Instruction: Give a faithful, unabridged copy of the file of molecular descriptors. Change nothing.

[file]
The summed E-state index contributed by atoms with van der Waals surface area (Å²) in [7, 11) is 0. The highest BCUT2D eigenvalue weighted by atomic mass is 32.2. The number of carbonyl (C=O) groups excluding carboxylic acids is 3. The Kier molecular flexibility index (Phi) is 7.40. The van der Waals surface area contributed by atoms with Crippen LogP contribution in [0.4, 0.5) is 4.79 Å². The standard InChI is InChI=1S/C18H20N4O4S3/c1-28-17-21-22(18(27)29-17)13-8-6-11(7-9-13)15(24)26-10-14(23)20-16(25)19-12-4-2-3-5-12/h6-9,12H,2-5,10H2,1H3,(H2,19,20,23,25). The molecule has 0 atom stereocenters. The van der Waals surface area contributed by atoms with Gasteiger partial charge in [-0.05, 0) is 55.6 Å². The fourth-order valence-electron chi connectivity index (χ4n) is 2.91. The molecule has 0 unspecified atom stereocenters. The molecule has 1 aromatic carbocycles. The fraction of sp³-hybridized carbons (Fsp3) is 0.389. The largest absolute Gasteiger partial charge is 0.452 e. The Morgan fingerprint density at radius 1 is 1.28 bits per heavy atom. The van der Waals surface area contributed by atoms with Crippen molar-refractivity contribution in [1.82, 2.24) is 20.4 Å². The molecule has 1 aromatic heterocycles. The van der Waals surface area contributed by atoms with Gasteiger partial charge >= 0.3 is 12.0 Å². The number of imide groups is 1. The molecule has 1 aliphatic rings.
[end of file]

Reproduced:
The summed E-state index contributed by atoms with van der Waals surface area (Å²) in [7, 11) is 0. The highest BCUT2D eigenvalue weighted by atomic mass is 32.2. The number of carbonyl (C=O) groups excluding carboxylic acids is 3. The Kier molecular flexibility index (Phi) is 7.40. The van der Waals surface area contributed by atoms with Crippen LogP contribution in [0.4, 0.5) is 4.79 Å². The standard InChI is InChI=1S/C18H20N4O4S3/c1-28-17-21-22(18(27)29-17)13-8-6-11(7-9-13)15(24)26-10-14(23)20-16(25)19-12-4-2-3-5-12/h6-9,12H,2-5,10H2,1H3,(H2,19,20,23,25). The molecule has 0 atom stereocenters. The van der Waals surface area contributed by atoms with Gasteiger partial charge in [-0.05, 0) is 55.6 Å². The fourth-order valence-electron chi connectivity index (χ4n) is 2.91. The molecule has 0 unspecified atom stereocenters. The molecule has 1 aromatic carbocycles. The fraction of sp³-hybridized carbons (Fsp3) is 0.389. The largest absolute Gasteiger partial charge is 0.452 e. The Morgan fingerprint density at radius 1 is 1.28 bits per heavy atom. The van der Waals surface area contributed by atoms with Crippen molar-refractivity contribution in [1.82, 2.24) is 20.4 Å². The molecule has 1 aromatic heterocycles. The van der Waals surface area contributed by atoms with Gasteiger partial charge >= 0.3 is 12.0 Å². The number of imide groups is 1. The molecule has 1 aliphatic rings.